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Motorised Levelling for Less Than R10,000? Really?


  • Fyko van der Molen
    Fyko van der Molen on

    Yes really.

    In fact, probably for less than R8000. Check this out:

    4 x Electric Scissors Jacks from Makro @ R1400 = R5600

    1 x Control Unit @                                                           R1600

    Sundries – wiring, brackets etc @                                   R700

    Total                                                                                    R7900

    A couple of years ago you were looking at near enough R100,000 to have motorised levelling on your RV. Then we figured out how to attach gearmotors to the corner steadies and the price came down to less than R25,000.

    Now, with these super-efficient electric jacks the job is a whole lot easier to DIY, and the very modest current requirements of the jack motors means the wiring and switchgear never needs to carry more than 7 Amps. That means that 1mm wiring is enough and the switchgear is also a whole lot cheaper.

    Also the adaption of the jacks requires only hand tools found in any suburban garage.


    Fyko van der Molen
    Fyko van der Molen on

    This is Levelation Lite.

    A complete control unit optimised for implementing Electric Scissors Jacks. You connect 12VDC power at the top, and 4 electric jacks at the bottom, and you’re ready to level.

    It has a 10A max current capacity but is current-limited to 8 Amperes on Extension, and 5 Amps on retraction, enough to stow it without stress.

     


    Fyko van der Molen
    Fyko van der Molen on

    This is the quick-release bracket that bolts onto the underside of the chassis using the same bolt holes as the corner steady. Therefore no drilling is required on the trailer and the steadies can be restored to original should the trailer be sold. Only mild steel flat bar is used to make the bracket.

    Cost: approximately R50


    Fyko van der Molen
    Fyko van der Molen on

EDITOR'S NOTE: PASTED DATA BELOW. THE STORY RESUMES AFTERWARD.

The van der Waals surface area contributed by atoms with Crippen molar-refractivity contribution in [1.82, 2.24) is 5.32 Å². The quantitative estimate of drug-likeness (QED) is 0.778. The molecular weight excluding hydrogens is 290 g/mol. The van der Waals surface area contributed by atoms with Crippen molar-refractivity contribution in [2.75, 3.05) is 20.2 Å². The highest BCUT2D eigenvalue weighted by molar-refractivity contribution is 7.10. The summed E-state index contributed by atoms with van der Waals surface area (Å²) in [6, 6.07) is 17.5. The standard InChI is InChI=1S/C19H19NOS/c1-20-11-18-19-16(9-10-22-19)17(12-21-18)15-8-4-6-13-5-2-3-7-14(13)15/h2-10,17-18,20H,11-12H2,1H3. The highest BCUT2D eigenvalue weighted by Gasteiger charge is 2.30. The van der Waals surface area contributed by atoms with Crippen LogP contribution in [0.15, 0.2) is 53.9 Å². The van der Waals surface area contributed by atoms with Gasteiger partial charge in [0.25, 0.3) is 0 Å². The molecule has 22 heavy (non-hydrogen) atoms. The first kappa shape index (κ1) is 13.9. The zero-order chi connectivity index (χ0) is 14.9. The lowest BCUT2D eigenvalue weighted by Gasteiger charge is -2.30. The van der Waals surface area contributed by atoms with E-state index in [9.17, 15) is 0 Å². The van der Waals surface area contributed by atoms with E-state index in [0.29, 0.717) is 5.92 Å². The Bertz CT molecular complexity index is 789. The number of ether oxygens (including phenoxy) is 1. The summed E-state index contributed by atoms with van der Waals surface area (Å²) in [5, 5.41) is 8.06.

This is the Android phone app in action:

    The phone is lying flat on its back on a table.

    The initial situation is ideal – the nose is low and there is not too much lateral tilt.

    As a first step extend the 2 front jacks so they both touch the ground. Then extend them alternately until the Y axis ball is centred.  Then extend both rear jacks until they just touch the ground.

    Now extend the left side jacks alternately until the X axis ball is centred.

    Voila!

    Close the app.


    Josef Konrad
    Josef Konrad on

    My phone won’t lie flat on a table because it has a proud little island on the back where the camera lenses are located.


    Fyko van der Molen
    Fyko van der Molen on

    The problem of the elevated camera area can be solved by hanging that corner beyond the edge of the table.

    But here are more serious difficulties that are not so easily solved associated with these protective covers that people put their pones into. The backs of these covers have all sorts of lumps and bumps which interfere with the phone lying parallel to a horizontal surface.

    For this we have a simple calibrator – you place the phone as flat as possible on a surface trusted to be horizontal and double tap the top Title. This takes only a few seconds and zeroes the crosshairs of the spirit level axes removing any levelling error. The phone can now be places on the trailer’s table top and the deck can be levelled with perfect accuracy.

    This calibration offset is cancelled when the app is terminated so the next time it starts up with a clean slate.

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